World's First Malaria Vaccine Rollout Begins in Cameroon

World's First Malaria Vaccine Rollout Begins in Cameroon
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The Facts

  • Following a 13% success rate pilot campaign in Kenya, Ghana, and Malawi, the African nation of Cameroon started the official rollout of the "RTS,S" malaria vaccine on Monday. It will be free for all children up to the age of six months old and occur alongside other routine vaccines to make it easier for parents.

  • RTS,S, also known as Mosquirix, is only about 30% effective and requires four doses, with its production estimated at up to 15M doses per year. Meanwhile, a second vaccine, which was approved by the World Health Organization (WHO) last October and is being developed at Oxford University, is reportedly cheaper, requires three doses, and could have an annual output of 200M doses.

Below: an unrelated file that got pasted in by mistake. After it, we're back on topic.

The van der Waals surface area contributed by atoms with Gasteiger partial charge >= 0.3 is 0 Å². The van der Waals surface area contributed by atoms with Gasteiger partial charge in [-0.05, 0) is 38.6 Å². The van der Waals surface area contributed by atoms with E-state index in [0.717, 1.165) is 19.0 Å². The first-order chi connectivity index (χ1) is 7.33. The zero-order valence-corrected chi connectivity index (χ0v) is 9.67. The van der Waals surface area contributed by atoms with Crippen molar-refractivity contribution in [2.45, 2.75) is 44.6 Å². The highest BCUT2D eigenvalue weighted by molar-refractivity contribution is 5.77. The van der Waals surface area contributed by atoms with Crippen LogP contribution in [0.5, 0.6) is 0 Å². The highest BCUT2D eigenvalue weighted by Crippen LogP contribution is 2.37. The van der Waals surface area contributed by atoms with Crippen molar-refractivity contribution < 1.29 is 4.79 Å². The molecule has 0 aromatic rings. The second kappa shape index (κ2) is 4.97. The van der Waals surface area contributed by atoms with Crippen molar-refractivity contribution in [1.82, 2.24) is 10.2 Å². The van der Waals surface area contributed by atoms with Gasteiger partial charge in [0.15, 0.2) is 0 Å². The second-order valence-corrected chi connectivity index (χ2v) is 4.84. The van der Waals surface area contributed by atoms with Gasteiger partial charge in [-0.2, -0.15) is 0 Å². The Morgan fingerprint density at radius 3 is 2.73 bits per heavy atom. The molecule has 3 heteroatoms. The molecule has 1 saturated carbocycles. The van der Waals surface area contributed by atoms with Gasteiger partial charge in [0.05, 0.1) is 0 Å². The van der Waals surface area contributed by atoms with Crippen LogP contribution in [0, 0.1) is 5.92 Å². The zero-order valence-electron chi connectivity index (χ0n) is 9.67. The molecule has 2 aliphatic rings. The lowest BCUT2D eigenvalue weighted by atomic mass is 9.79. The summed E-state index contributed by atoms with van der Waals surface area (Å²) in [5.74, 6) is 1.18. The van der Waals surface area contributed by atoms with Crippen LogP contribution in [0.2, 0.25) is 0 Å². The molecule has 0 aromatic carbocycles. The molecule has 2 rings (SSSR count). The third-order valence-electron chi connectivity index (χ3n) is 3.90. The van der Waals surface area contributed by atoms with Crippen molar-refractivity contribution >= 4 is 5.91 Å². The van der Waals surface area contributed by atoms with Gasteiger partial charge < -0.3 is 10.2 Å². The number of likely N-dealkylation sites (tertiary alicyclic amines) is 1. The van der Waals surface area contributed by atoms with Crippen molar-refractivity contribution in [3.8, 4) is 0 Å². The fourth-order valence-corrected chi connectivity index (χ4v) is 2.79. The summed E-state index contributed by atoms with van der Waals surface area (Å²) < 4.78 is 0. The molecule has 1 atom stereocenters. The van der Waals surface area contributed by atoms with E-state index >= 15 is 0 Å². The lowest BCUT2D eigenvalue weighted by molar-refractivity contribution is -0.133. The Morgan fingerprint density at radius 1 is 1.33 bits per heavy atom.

The Spin

Pro-establishment narrative

Widespread vaccine hesitancy in Africa was exemplified during COVID, and this destructive issue has not gone away. Obstacles to successful vaccination campaigns include individual, cultural, and religious beliefs as well as the spread of misinformation. National, continental, and global institutions must build upon their pro-vaccine campaigns if they want to help African states increase inoculations and decrease deadly diseases.

Establishment-critical narrative

The patronizing tone with which global health institutions speak about Africa is astounding. Perhaps modern-day vaccine hesitancy has nothing to do with misinformation and more to do with the data. As the WHO was beginning its implied consent RTS,S vaccine rollout — meaning the recipients receiving the jab were unaware of it — they probably also didn't disclose that studies showed the vaccine to increase meningitis by 10 times and double the risk of death in girls.

Metaculus Prediction

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